Best Years of Our Lives, The (1946)

The Best Years of Our Lives (1946), directed by William Wyler.

The last chapter of any war story is "coming home".

Three servicemen, eager and nervous, yearn for simple things: just a life after the war. Family, good food and coffee, civilian clothes. They meet in a bomber, now carrying them home instead of reducing Germany and Japan to rubble. We'll revist the scene again toward the end: the aircraft scrapyard is one of the great moments in American cinema.

Their families, wives and sweethearts have been through the war too. So much has changed. It has to be a new life; for the better?

The human drama includes quite a bit of comedy. It's hard for me to appreciate an entirely humorless film (see Citizen Kane (1941)). Serious as this story is, it still has moments of wryness and even absurdity. Our three characters, in declining order of the amount of humor allowed them:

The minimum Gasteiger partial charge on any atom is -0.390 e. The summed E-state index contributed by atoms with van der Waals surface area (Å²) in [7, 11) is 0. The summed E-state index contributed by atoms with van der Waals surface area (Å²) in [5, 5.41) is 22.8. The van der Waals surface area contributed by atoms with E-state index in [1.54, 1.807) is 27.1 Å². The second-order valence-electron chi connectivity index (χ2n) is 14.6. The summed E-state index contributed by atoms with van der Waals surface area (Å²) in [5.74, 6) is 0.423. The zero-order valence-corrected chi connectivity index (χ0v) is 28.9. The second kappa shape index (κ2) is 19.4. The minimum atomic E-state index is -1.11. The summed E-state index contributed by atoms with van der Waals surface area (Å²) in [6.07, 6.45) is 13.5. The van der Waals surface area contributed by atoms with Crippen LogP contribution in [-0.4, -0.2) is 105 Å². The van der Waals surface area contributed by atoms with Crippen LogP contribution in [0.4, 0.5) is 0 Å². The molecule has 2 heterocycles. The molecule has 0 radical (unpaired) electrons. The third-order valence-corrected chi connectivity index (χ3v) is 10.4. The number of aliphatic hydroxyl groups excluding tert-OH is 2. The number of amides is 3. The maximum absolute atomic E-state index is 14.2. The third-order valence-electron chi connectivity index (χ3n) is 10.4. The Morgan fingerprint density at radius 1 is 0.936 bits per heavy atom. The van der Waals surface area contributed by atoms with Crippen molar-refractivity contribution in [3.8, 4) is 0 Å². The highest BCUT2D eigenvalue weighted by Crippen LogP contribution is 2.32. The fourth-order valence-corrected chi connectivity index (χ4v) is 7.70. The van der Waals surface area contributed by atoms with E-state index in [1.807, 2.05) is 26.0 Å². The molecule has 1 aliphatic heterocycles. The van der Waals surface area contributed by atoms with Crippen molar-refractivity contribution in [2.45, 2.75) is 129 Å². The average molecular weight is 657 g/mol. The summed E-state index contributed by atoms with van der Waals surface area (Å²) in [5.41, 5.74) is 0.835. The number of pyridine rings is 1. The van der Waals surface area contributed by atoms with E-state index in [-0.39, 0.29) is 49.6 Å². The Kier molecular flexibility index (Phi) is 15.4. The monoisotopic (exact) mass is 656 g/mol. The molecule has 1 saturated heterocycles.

The last chapter, Coming Home, is an essential part of the story. "Message" can be deadly to a film, but here it works. Russell's is the heaviest part; we know he's an amateur playing a character much like himself, and that takes us out of the movie, but the reality of his disability grabs us.

For the rest, how could you tell the story of coming home without the jarring notes, the outrage over injustice? It meshes with the love stories: three good women relieve much suffering.

Available on Blu-ray.